Record stores

Sumatra supports multiple back-end databases for storing records. Sumatra uses the name “record store” for these databases, to distinguish them from other databases you may be using. Which one you should choose depends on your needs.

Single user, one record store per project

This is the default setting. If you create a new Sumatra project without specifying the --store option, a file .smt/records is created, which contains an SQLite database (if you have installed Django) or a shelve database (but in this case, you will not be able to use the web browser interface).

Single user, all projects in a single record store

If you have multiple projects, and you wish to store all the records in a single database, you can specify where this should be located, e.g.:

$ smt init --store=~/sumatra.db MyProject

If the database file does not already exist, it will be created.

For better performance (e.g., if you are running many Sumatra jobs at the same time) you can use PostgreSQL instead of SQLite. For this, you will need to install the psycopg2 package, then specify the database connection parameters in the form:

$ smt init --store=postgres://username:password@hostname/databasename MyProject

Collaborating within a single lab

If two or more people within your lab are using Sumatra, you can all use the same Sumatra record store. For this, the easiest option is to use a shared file system (e.g., using SAMBA or NFS) or run your PostgreSQL database on its own server. If this is not possible, you should use the network record store described in the next section.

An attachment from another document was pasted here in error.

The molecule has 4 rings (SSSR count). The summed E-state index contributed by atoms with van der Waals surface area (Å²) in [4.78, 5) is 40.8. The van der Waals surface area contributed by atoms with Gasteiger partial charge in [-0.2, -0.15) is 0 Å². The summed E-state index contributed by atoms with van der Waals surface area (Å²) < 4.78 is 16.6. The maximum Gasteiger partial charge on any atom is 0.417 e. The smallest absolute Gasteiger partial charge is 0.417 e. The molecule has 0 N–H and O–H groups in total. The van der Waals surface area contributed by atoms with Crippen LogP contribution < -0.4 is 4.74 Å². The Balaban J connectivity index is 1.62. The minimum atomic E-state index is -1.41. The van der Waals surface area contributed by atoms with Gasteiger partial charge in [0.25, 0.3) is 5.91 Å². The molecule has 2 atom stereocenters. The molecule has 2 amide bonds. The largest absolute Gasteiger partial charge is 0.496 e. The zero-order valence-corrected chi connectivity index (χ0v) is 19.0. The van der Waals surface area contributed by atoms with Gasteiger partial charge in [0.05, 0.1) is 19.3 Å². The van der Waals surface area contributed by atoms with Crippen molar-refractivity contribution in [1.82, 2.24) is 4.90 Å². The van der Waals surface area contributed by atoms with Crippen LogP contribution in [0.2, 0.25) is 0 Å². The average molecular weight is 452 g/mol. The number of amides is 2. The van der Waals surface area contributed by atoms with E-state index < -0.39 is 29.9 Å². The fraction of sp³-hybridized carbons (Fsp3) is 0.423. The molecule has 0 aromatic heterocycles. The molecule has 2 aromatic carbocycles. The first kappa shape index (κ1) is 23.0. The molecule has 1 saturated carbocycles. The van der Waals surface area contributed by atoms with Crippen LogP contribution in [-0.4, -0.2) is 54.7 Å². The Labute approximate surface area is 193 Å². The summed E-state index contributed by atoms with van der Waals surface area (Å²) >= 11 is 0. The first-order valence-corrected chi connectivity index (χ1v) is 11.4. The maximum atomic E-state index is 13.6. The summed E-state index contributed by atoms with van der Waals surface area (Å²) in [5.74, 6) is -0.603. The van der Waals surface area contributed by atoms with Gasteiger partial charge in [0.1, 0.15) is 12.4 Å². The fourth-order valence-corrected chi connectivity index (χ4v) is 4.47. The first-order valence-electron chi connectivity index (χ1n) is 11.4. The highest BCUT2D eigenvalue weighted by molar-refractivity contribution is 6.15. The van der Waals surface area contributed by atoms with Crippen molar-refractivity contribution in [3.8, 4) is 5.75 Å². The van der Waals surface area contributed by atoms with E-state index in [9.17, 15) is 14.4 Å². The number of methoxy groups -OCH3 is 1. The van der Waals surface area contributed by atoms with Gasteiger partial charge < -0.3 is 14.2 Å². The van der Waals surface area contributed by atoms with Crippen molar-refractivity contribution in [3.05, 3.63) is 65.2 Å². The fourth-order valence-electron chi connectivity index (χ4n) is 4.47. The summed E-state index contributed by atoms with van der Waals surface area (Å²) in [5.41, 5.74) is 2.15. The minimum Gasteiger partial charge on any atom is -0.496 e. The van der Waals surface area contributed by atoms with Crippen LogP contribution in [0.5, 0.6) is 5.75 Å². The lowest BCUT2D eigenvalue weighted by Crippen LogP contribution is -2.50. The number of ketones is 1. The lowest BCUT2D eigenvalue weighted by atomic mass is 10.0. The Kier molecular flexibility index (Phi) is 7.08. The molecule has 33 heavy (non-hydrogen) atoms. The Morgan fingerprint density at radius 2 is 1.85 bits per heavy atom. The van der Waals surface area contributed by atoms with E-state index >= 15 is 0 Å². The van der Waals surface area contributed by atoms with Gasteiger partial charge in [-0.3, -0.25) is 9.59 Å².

Collaborating with people in a different lab

To collaborate with people in a different lab you can set up a server running Sumatra Server (distributed separately from Sumatra) or any other server software implementing the same API. You then set up your project as follows:

$ smt init --store=https://username:password@hostname/

Now when you run computations, Sumatra will send the records to the server, from where your collaborators can access them if they have an account on the server, or the project is set to public. Note that this does not transfer data files to the server, this has to be taken care of separately, using a mirroring data store.


at present, if the network connection fails the simulation record will be lost, so if you have a poor network connection or very long-running computations, it is probably safer to use a local record store. In the future we plan to add a caching mechanism which will keep a local copy of the record and retry the connection to the server later.

The easiest way to try Sumatra Server out is to use Docker.

Open science

If you want to try open notebook science you should use the network record store as described in the previous section, and set your projects to public.

Changing record stores

The smt configure command also accepts the --store option. In this case, Sumatra will copy all the records from the old store to the new one. It will not delete the old one.


this feature is quite new, so we recommend making a backup of your Sumatra project before attempting to change record stores.